10. Best Magic Trick: Demise of Bob Mellow.
Under Mr. Mellow’s leadership, a party with a voter advantage of 1.2 million was perennially locked into second-fiddle status and couldn’t rise above 20 seats. In the face of IRS and FBI investigations, Mr. Mellow retired to his corporate board room with an annual pension of almost $139,000.
9. Best Political Ad: “Chicken Little.”
Tarah Toohill pinned House Majority Leader Todd Eachus in the last period of the election with a game changing reversal. Mr. Eachus, like most incumbents, steadfastly refused to debate his challenger. Ms. Toohill baited Mr. Eachus to debate via a political commercial disguised as a “debate” where the Majority Leader was dressed in a chicken costume.
8. Luckiest Caucus: Senate Republicans.
Senator John Eichelberger touched off the Bonusgate firestorm by asking the Attorney General to look into shenanigans within his own caucus. The Senate Republicans ran out the clock on the investigation, and are unlikely to come under fire from a Governor who needs their votes to confirm his agenda.
7. Least Covered Power Shift of the Year: House Dems.
House Democrats stripped Dwight Evans, the King of WAMS, as ranking member of Appropriations. They also put Mark Cohen, former Caucus Chair,out to pasture. The moves leave Philadelphia without any leadership posts in the caucus, and shifts power to Pittsburgh.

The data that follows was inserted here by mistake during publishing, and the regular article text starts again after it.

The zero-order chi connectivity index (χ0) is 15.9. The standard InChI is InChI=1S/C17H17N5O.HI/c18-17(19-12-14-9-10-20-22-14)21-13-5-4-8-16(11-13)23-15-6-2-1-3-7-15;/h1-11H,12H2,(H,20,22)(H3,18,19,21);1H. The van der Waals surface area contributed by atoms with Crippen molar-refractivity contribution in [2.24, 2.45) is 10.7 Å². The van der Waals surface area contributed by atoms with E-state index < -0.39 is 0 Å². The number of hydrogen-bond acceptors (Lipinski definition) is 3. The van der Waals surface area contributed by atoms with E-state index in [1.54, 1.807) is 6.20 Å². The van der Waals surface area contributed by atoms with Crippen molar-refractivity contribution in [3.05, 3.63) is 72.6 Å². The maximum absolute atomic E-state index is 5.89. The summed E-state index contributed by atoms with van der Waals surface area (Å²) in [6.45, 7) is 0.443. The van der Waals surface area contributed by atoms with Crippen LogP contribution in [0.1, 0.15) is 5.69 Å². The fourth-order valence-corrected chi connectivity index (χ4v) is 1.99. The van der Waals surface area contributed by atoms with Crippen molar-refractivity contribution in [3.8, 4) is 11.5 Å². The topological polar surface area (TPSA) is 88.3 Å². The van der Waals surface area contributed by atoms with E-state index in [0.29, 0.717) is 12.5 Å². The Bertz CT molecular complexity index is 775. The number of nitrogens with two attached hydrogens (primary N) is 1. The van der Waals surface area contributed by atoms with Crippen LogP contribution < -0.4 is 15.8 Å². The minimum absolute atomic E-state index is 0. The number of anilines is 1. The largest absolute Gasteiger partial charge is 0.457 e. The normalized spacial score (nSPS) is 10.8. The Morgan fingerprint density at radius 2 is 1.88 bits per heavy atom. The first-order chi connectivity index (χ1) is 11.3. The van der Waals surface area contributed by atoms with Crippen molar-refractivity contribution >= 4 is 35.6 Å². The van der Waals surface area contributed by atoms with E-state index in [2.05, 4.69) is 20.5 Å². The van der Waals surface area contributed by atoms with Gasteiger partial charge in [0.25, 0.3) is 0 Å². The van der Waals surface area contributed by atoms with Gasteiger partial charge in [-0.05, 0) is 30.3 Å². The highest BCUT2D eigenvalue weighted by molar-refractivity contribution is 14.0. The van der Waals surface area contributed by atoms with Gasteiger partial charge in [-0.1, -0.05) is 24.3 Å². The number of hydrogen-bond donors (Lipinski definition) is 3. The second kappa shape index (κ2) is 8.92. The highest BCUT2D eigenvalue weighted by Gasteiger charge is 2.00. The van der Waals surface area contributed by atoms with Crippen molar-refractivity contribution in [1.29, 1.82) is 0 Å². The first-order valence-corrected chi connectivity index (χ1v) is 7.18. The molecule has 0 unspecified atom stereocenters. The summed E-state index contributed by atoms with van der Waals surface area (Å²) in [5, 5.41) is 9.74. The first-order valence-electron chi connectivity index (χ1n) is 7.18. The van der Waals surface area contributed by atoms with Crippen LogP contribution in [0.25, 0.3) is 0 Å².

6. Most Embarrassing Defeat: Dave Argall.
Not only did Dave Argall prove the pay raise still has legs, but in a year when Republicans swept to power, he lost his home county to Democratic co-resident Tim Holden by 12,000 votes.
5. Worst Campaign of the Year: Dan Onorato. Most people still don’t know who Dan Onorato is unless they visit a bar in Pittsburgh and use the urinal. Tom Corbett offered up a bucket of malapropos, but the Democratic gubernatorial candidate couldn’t decide on a message or get this campaign in gear.
4. Luckiest Pol: Pat Toomey.
In any other year, Pat Toomey would have to suffer through “he’s too conservative for Pennsylvania.” In 2010, all the stars were aligned for the Golden Boy ofthe Tea Party Movement: Specter lost to an ad campaign, Toomey had no primary challenge and Joe Sestak had torun against two parties in the general election.
3. Broken Promise of the Year: Senate Republicans.
Senate Republicans steadfastly promised there would be no lame duck session. They also agreed to vote on a Marcellus Shale tax, then Senate R’s out maneuvered the headless-House Democrats, convened a sine die session, killed the severance tax and secured a fiscal watchdog.
2. Person of the Year: Arlen Specter.
Arlen Specter’s defeat changed the political map, and put and end to a career that defied political gravity to span a half-century. Arlen survived the “magic bullet theory,” defended Ira Einhorn, persecuted Anita Hill,sidestepped Lynn Yeakel’s challenge, muscled past Pat Toomey’s insurgency, and defeated multiple bouts of cancer, only to lose to a political neophyte with a lackluster campaign, but a jaw-dropping commercial that pasted Arlen with the unforgettable mantra, “My change in party will enable me to be reelected…reelected.”
1. Story of the Year: GOP.
Pennsylvania’s Republican political realignment on November 2 will be cemented through redistricting.Compounding the electoral and geographical dislocation for Democrats, is the lack of juice in D.C. and Harrisburg after the death of John Murtha, defeat of Arlen Specter, and departure of Ed Rendell.
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